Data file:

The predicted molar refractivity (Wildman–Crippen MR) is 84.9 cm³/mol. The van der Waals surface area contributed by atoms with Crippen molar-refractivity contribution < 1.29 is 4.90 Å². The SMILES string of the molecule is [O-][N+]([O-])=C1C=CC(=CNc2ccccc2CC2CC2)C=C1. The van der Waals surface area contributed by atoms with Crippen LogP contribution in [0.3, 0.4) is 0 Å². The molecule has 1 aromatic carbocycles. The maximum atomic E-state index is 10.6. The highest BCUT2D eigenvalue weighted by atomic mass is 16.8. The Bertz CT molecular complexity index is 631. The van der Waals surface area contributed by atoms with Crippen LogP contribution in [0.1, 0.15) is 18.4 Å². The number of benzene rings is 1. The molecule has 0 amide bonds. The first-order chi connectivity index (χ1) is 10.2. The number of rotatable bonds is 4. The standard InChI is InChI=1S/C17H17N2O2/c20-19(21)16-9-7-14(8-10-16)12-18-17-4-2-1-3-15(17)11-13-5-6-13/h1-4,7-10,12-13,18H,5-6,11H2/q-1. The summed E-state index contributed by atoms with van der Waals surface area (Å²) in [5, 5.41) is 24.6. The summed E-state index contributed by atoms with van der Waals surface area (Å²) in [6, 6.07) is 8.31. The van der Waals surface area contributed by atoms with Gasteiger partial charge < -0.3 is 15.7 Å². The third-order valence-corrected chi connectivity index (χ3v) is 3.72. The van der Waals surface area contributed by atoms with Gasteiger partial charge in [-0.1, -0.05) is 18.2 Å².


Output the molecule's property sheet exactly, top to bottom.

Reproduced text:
The predicted molar refractivity (Wildman–Crippen MR) is 84.9 cm³/mol. The van der Waals surface area contributed by atoms with Crippen molar-refractivity contribution < 1.29 is 4.90 Å². The SMILES string of the molecule is [O-][N+]([O-])=C1C=CC(=CNc2ccccc2CC2CC2)C=C1. The van der Waals surface area contributed by atoms with Crippen LogP contribution in [0.3, 0.4) is 0 Å². The molecule has 1 aromatic carbocycles. The maximum atomic E-state index is 10.6. The highest BCUT2D eigenvalue weighted by atomic mass is 16.8. The Bertz CT molecular complexity index is 631. The van der Waals surface area contributed by atoms with Crippen LogP contribution in [0.1, 0.15) is 18.4 Å². The number of benzene rings is 1. The molecule has 0 amide bonds. The first-order chi connectivity index (χ1) is 10.2. The number of rotatable bonds is 4. The standard InChI is InChI=1S/C17H17N2O2/c20-19(21)16-9-7-14(8-10-16)12-18-17-4-2-1-3-15(17)11-13-5-6-13/h1-4,7-10,12-13,18H,5-6,11H2/q-1. The summed E-state index contributed by atoms with van der Waals surface area (Å²) in [5, 5.41) is 24.6. The summed E-state index contributed by atoms with van der Waals surface area (Å²) in [6, 6.07) is 8.31. The van der Waals surface area contributed by atoms with Gasteiger partial charge < -0.3 is 15.7 Å². The third-order valence-corrected chi connectivity index (χ3v) is 3.72. The van der Waals surface area contributed by atoms with Gasteiger partial charge in [-0.1, -0.05) is 18.2 Å².